Happy Herbal Days

Do you know that glow? The one you have when you emerge from a few hours surrounded by plants and herby wisdom? It’s a glow of possibility and positivity. A visit to Jekka’s Herb Farm created that glow for me.  


If you’ve ever felt slightly cheated by the disappointing selection of plants in the standard herb section of a garden centre or nursery, hoping to be inspired by an unusual variety or unknown specimen, they are all put in the shade by the selection at Jekka’s.  

In the Herbetum (Jekka’s term for ‘a collection of herbs’ – much like an arboretum is a collection of trees, the ‘etum’ part denotes a collection), herbs are arranged by family with many varieties of each so you’re able to compare and contrast, consider and select. There are mints, oreganos, rosemarys, lavenders, thymes …. .


So many thymes to get to know, Sherbert lemon thyme was certainly new to me, and yes, it does smell fizzy and citrusey. Bee McGovern, from the National Institute of Medical Herbalists (NIMH), took us on a walk-about of the Herbetum to illustrate her talk. Stopping at the thymes, she emphasised their potency, only a little is needed in cooking. Medicinally they are a wonderful deterrent being anti-microbial, anti-viral and anti-bacterial. They’re good for chest infections which can be treated with a steady intake of the herb, about five cups a day of thyme tea. To make the strong taste of this more palatable, she recommends adding ginger, lemon and honey, including lemon rind as this is antibacterial (I discovered another recommendation for lemon rind later in the day too …). 

One of the many thymes


In the rosemary bed you can see the three main types – prostrate, arching and upright – a rosemary for every occasion. They have grown substantially over the short time they’ve been planted and the horrendous weather we had over this winter and spring has given them a beating. Jekka’s solution: prune them back to take the weight off, then watch all the new growth they put on over the year. Rosemary we know well, especially as a culinary herb, but have you ever used rosemary flowers as a special ingredient on their own? We were encouraged to taste one, finding them so highly flavoured, pungent, floral and sweet. Try blending these into mash potato and see how the family react.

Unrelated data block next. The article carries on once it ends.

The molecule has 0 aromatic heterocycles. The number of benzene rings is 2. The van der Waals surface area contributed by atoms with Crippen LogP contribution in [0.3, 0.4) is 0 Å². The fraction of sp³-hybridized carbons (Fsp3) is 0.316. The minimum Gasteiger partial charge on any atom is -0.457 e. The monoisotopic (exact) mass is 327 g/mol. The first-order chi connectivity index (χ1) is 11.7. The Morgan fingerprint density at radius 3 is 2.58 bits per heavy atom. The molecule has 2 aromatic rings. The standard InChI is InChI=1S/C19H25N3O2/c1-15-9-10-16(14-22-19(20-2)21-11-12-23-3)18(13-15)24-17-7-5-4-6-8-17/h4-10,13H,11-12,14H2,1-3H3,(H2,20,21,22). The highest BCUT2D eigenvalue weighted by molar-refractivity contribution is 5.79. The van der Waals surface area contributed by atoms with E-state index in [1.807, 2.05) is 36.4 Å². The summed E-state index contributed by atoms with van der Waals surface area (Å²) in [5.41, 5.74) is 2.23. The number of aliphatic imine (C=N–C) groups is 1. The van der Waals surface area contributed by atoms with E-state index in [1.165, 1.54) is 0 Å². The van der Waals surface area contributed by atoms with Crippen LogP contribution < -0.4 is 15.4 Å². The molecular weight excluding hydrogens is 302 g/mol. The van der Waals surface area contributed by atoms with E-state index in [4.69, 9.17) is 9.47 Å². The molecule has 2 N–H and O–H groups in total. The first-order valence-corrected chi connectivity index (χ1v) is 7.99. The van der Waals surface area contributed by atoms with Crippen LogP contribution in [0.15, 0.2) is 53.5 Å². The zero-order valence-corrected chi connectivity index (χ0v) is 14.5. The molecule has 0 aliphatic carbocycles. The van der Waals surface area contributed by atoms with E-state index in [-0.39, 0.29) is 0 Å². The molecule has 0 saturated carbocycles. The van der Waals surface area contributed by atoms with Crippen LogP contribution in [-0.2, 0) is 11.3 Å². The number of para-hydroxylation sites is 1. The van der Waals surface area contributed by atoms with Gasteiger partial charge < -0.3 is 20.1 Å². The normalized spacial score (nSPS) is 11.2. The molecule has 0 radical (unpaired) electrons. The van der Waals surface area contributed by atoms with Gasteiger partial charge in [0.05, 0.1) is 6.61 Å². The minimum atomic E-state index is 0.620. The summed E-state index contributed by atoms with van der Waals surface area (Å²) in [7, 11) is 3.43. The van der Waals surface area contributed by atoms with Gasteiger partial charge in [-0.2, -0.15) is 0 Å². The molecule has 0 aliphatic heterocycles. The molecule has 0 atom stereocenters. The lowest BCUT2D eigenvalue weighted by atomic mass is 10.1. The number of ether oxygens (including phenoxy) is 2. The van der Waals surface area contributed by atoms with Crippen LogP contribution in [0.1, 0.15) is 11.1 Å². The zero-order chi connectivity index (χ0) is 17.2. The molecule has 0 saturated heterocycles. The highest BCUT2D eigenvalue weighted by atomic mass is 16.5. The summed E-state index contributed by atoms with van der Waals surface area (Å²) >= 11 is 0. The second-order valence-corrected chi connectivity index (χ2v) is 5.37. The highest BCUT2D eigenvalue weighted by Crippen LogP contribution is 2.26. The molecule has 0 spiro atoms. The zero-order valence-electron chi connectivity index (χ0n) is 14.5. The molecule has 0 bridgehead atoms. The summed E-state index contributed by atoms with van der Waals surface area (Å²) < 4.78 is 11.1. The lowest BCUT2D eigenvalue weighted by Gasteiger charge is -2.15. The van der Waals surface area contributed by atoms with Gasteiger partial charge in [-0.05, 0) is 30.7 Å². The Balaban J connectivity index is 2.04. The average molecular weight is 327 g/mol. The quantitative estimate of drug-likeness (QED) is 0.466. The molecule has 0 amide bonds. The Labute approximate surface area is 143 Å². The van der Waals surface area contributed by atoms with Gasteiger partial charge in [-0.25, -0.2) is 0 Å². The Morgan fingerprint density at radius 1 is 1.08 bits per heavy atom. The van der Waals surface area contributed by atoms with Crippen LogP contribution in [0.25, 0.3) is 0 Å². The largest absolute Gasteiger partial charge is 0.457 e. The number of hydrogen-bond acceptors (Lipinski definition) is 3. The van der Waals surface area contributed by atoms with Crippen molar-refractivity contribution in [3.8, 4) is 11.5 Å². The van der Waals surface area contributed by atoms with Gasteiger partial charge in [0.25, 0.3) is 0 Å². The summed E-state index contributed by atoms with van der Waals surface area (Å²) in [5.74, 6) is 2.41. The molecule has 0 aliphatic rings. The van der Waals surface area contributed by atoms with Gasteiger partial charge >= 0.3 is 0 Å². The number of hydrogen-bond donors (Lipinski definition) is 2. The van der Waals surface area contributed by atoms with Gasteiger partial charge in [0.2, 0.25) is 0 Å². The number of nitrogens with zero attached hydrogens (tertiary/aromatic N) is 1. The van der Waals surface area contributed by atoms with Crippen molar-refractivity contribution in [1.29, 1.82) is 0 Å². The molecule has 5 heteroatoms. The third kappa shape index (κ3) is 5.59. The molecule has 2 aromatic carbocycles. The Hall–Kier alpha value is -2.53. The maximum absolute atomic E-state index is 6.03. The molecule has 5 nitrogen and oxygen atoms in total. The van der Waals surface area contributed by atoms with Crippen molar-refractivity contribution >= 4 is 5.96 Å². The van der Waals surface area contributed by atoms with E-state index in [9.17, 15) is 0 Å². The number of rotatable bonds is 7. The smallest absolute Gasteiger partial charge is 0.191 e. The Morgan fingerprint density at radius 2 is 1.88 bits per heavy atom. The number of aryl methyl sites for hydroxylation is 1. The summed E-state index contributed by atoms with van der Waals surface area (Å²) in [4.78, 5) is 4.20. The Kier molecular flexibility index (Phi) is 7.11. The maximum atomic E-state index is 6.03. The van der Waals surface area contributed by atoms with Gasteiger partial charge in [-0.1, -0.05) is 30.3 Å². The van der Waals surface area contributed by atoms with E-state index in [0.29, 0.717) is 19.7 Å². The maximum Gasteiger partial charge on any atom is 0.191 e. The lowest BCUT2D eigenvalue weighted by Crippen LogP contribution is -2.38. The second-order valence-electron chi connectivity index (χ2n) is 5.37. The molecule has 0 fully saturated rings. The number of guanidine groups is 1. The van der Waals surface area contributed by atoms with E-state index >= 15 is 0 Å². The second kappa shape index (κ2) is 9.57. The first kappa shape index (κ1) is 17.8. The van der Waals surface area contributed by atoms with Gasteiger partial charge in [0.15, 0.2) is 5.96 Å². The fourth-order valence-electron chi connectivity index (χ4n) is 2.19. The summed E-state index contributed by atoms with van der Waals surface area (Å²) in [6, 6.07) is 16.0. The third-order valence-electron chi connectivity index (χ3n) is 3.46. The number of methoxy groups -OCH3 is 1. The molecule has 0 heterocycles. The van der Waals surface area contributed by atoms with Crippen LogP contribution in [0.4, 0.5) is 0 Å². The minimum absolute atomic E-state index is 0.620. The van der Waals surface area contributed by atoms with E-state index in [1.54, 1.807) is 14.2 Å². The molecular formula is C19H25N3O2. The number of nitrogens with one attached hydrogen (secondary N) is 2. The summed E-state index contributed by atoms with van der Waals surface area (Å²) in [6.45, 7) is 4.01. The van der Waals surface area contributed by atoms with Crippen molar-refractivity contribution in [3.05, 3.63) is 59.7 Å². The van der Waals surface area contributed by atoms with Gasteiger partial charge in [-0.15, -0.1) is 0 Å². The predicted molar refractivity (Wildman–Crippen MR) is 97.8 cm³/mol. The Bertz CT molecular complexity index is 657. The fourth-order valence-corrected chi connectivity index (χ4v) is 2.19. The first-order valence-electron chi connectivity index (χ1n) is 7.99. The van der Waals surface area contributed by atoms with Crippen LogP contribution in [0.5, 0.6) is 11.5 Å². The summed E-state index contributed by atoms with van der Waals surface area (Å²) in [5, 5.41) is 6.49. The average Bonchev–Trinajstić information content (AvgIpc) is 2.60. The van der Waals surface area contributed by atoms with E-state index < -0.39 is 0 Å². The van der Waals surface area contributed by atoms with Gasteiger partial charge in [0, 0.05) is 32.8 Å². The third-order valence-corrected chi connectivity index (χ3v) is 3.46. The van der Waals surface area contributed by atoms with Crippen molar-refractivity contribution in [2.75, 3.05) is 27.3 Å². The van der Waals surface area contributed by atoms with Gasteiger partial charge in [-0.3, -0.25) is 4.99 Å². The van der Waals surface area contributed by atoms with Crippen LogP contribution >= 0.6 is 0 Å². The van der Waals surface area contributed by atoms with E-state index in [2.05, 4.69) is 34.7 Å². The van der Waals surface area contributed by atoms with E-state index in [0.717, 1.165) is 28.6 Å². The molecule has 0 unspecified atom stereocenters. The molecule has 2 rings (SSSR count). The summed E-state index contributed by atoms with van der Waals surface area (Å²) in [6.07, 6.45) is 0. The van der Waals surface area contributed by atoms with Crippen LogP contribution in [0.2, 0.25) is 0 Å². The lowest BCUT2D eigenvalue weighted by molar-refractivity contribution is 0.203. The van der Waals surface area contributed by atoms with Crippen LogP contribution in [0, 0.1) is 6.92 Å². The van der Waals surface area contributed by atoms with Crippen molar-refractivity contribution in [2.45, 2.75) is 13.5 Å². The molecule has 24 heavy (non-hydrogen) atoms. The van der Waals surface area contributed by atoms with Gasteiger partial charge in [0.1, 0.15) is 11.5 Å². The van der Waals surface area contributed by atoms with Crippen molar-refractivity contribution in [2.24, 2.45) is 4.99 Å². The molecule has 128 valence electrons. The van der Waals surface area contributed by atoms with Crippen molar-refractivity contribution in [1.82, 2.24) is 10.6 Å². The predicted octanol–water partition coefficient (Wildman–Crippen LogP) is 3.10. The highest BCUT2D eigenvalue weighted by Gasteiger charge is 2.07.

Rosemary ready to be chopped back


There are four beds of mints, with ten varieties in each – that’s forty different mints you can smell and photograph, and add to your wish list. Most are available to buy, it’s lovely to wander up and down the nursery rows to find a luscious pot of the ones you’ve selected. Jekka grows shrub plants for two years before potting them up for sale, so you’ll be taking home a good, healthy, hardened-out and well-established plant.

From previous visits I have happy examples of Tashkent mint, Peppermint and Guernsey mint; I’m now happy to have a thriving strawberry mint in my herb bed, one you don’t find in an average garden centre. I also really liked Mentha ricola, the Swiss mint, which makes a great peppermint tea as it’s not so firey so better for those with a tender gut. Jekka’s recommendation for a good mint tea is to blend spearmint and peppermint 2:1 and use boiled (not boiling) water, leaving for five minutes to infuse. Any left-over tea can be frozen to add a burst of mint to summer drinks, or used to create jellies. Jekka is full of ideas on how to sprinkle herbs through life. 

One of the mint beds

Herb Garden 

Along with the Herbetum, it is also a pleasure to wander around the newly created decorative Herb Garden. It has been created as a gravel garden with a four inch high metal strip creating the boundary and containing a half soil/half gravel base. These beds were finished in May 2023, my visit took place just before they’d completed their first full cycle through the seasons, but already looked very well established and clearly telling their story.  

Of course Jekka has extensive experience of creating show gardens, and there are always plants from Jekka’s each year in Chelsea gardens. Those show gardens do mostly get transferred to a permanent setting – including her ‘Modern Apothercary’s Garden’ (from 2016) which is now at St John’s Hospice in London – but it’s lovely to see a garden that has been created in situ and designed with a mind to how it will evolve over the years.  

Impressive now, it’s only going to get better as the plants will be allowed to truly make themselves at home. Jekka explained how the natural course of self-seeding is expected to change the blend of plants in their own way. There’s already a self-seeded cardoon, and others that were presumably dormant seeds in the compost, including white viola and verbena bonariensis. The likes of cornflowers and nepeta will self-seed and the garden will be allowed to re-wild itself. Only those that threaten to be too dominant will be removed. Jekka and her family are as fascinated as us to see how things will progress. It certainly makes a good reason for another return visit, not that I’d need much persuading.   

Plant care